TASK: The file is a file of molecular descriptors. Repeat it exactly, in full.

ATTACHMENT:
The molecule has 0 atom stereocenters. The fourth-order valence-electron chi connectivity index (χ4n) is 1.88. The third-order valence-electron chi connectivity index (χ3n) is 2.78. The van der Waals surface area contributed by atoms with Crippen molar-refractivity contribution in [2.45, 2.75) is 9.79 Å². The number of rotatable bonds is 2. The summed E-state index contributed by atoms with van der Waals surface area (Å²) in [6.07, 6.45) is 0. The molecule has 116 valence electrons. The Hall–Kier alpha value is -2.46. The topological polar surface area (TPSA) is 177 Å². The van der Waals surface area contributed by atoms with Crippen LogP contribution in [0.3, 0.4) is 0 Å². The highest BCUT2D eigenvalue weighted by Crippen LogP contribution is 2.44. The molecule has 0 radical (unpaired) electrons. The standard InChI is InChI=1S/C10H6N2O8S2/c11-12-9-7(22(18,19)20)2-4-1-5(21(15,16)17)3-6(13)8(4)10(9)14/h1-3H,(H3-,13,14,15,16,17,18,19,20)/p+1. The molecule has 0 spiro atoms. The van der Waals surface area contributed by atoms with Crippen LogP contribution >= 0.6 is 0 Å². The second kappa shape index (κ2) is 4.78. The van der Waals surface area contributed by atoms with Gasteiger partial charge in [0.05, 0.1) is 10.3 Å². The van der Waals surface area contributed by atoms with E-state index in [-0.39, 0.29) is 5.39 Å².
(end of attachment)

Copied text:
The molecule has 0 atom stereocenters. The fourth-order valence-electron chi connectivity index (χ4n) is 1.88. The third-order valence-electron chi connectivity index (χ3n) is 2.78. The van der Waals surface area contributed by atoms with Crippen molar-refractivity contribution in [2.45, 2.75) is 9.79 Å². The number of rotatable bonds is 2. The summed E-state index contributed by atoms with van der Waals surface area (Å²) in [6.07, 6.45) is 0. The molecule has 116 valence electrons. The Hall–Kier alpha value is -2.46. The topological polar surface area (TPSA) is 177 Å². The van der Waals surface area contributed by atoms with Crippen LogP contribution in [0.3, 0.4) is 0 Å². The highest BCUT2D eigenvalue weighted by Crippen LogP contribution is 2.44. The molecule has 0 radical (unpaired) electrons. The standard InChI is InChI=1S/C10H6N2O8S2/c11-12-9-7(22(18,19)20)2-4-1-5(21(15,16)17)3-6(13)8(4)10(9)14/h1-3H,(H3-,13,14,15,16,17,18,19,20)/p+1. The molecule has 0 spiro atoms. The van der Waals surface area contributed by atoms with Crippen LogP contribution >= 0.6 is 0 Å². The second kappa shape index (κ2) is 4.78. The van der Waals surface area contributed by atoms with Gasteiger partial charge in [0.05, 0.1) is 10.3 Å². The van der Waals surface area contributed by atoms with E-state index in [-0.39, 0.29) is 5.39 Å².